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Beyond date night and sexy lingerie: expert offers 'post baby hanky panky' advice

HALIFAX — This Valentine's Day, most new parents are likely fantasizing about a full night's sleep — not bringing sexy back into the bedroom.

A crying newborn, postpartum pain, endless breastfeeding and sheer exhaustion can make the idea of sex after childbirth seem outlandish to couples.

Now, hoping to address new parents' common sexual concerns, a Halifax researcher has launched a new awareness campaign called Post Baby Hanky Panky.

"We have a tendency to focus on things that fuel desire. Even around Valentine's Day, it's about a date night or some sexy lingerie," says Natalie Rosen, associate professor of psychology at Dalhousie University.

"We think about what's going to fan those flames but we also need to think about what is interfering with desire," she says. "You can have a date night and buy sexy lingerie but if the baby is crying in the next room or you know you're going to be up all night, it's not going to get you that far."

After years of researching sex after childbirth, Rosen is sharing her findings though a panel discussion Monday at the Halifax Central Library and a new website that includes research, resources for new parents and a series of videos.

The short videos touch on key issues related to postpartum sex, such as the top sexual concerns of moms and dads, sexual changes, differences in sexual interest, understanding needs to have — or not have — sex, and how caring outside the bedroom has benefits inside the bedroom.

"There is quite a bit of data to suggest that mom's sexual functioning goes down during this period. There's a drop in desire and there can be increased pain during intercourse," Rosen says. "But the dad's perspective — and the fact that sex happens between two people — has been really neglected."

She says it's about normalizing the sexual concerns of new and expectant parents and opening up the lines of communication between couples and health care providers.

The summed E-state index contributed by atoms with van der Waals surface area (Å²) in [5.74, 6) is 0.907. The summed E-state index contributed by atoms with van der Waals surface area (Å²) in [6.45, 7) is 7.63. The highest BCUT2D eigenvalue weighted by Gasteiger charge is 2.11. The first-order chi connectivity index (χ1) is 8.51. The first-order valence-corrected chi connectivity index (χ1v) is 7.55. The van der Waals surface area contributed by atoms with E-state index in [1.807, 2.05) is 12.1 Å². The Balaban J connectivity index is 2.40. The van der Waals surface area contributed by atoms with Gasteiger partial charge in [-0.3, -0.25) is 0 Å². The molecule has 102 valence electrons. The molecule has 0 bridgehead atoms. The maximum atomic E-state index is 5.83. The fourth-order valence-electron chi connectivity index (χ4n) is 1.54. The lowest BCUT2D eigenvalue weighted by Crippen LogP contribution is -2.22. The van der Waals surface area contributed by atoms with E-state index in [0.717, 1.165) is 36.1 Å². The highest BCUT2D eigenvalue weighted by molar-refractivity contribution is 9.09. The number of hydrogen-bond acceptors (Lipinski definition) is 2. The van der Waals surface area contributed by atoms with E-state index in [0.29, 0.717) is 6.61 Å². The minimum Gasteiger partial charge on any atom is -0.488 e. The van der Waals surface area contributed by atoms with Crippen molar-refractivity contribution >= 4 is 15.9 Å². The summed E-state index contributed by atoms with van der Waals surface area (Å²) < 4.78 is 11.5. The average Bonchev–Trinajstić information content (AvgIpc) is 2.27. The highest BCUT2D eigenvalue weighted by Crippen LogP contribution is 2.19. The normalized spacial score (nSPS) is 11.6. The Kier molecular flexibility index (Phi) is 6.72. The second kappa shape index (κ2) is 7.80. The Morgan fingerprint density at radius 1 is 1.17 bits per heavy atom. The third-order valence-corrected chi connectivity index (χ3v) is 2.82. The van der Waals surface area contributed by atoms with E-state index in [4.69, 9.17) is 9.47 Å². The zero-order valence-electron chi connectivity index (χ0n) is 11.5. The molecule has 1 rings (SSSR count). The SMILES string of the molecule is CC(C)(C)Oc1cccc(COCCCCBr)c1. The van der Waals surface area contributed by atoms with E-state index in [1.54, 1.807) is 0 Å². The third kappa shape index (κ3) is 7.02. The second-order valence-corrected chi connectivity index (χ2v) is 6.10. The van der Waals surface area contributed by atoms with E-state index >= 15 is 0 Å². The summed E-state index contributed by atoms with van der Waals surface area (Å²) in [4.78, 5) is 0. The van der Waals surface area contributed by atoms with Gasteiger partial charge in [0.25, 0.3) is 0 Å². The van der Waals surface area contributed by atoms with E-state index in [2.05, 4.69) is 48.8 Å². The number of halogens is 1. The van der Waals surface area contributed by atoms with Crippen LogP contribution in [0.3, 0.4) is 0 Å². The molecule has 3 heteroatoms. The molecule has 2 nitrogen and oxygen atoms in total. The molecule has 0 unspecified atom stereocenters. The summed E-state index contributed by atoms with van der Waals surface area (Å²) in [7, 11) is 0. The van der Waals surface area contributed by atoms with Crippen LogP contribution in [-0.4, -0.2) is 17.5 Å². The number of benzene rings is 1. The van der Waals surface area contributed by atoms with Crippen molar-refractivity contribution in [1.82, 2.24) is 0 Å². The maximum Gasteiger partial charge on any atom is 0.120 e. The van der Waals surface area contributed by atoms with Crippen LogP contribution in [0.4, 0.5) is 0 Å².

Most doctors and midwives raise the topic of sex after baby with new parents, but Rosen says the discussion is often limited to "wait six weeks and use contraception."

"The two things that come up most commonly are when you can start having sex again, and that even if you're breastfeeding you can still get pregnant," says Rosen, who has a cross-appointment in the Department of Obstetrics and Gynaecology at the IWK Health Centre.

But even though Rosen's research shows 90 per cent of couples resume intercourse by three months postpartum, she says one-third of moms and about half of dads report being unsatisfied.

In fact, a study with more than 250 couples across North America showed 90 per cent of couples reported some sexual concerns after having a baby, she says.

"It was ubiquitous. These concerns were on the minds of most parents," says Rosen, a clinical psychologist with a private practice focused exclusively on sex and couple therapy.

"I was blown away by how common sexual concerns were, given the fact that nobody is really talking about this."

Both parents reported worrying about how often they would have sex and if physical changes, including changes to a mother's body image, would impact their sex lives.

Moms also worried about fatigue and the impact of her physical recovery, while dads expressed concern with a so-called desire discrepancy between partners and mood swings.

Rosen says the biggest problem is when couples don't talk about their feelings or check in with each other.

"Maybe your breasts don't feel as erotic as they used to because they are also a source of food to your baby and you don't want them touched," she says. "Your partner isn't going to know that unless you share that with them and it could build some resentment or some discomfort if you don't."

Meanwhile, Rosen says couples that reported greater dyadic empathy — or the ability to understand and share a partner's feelings — reported higher sexual and relationship satisfaction.

"If you try to see things from your partner's perspective you might say, 'Wow my partner is waking up three times a night to feed a baby and they seem really overwhelmed and exhausted and I'm concerned about them. Maybe I'll let her sleep in.' These behavioural changes can fuel connection and desire," she says.

Another finding is that partners who share an equal responsibility for household chores and caregiving also report more satisfaction, including sexual satisfaction. 

Most of the research related to the Post Baby Hanky Panky awareness campaign is based on couples in heterosexual relationships, although Rosen says there has been an increased effort to recruit same sex couples.

The panel discussion, which will be live streamed on Facebook, takes place from 7 to 8 p.m. at the Halifax Central Library. In addition to playing the five short videos, experts including a family doctor, a midwife and parents who will speak about sexuality and relationships, followed by a question and answer session. 

Brett Bundale, The Canadian Press

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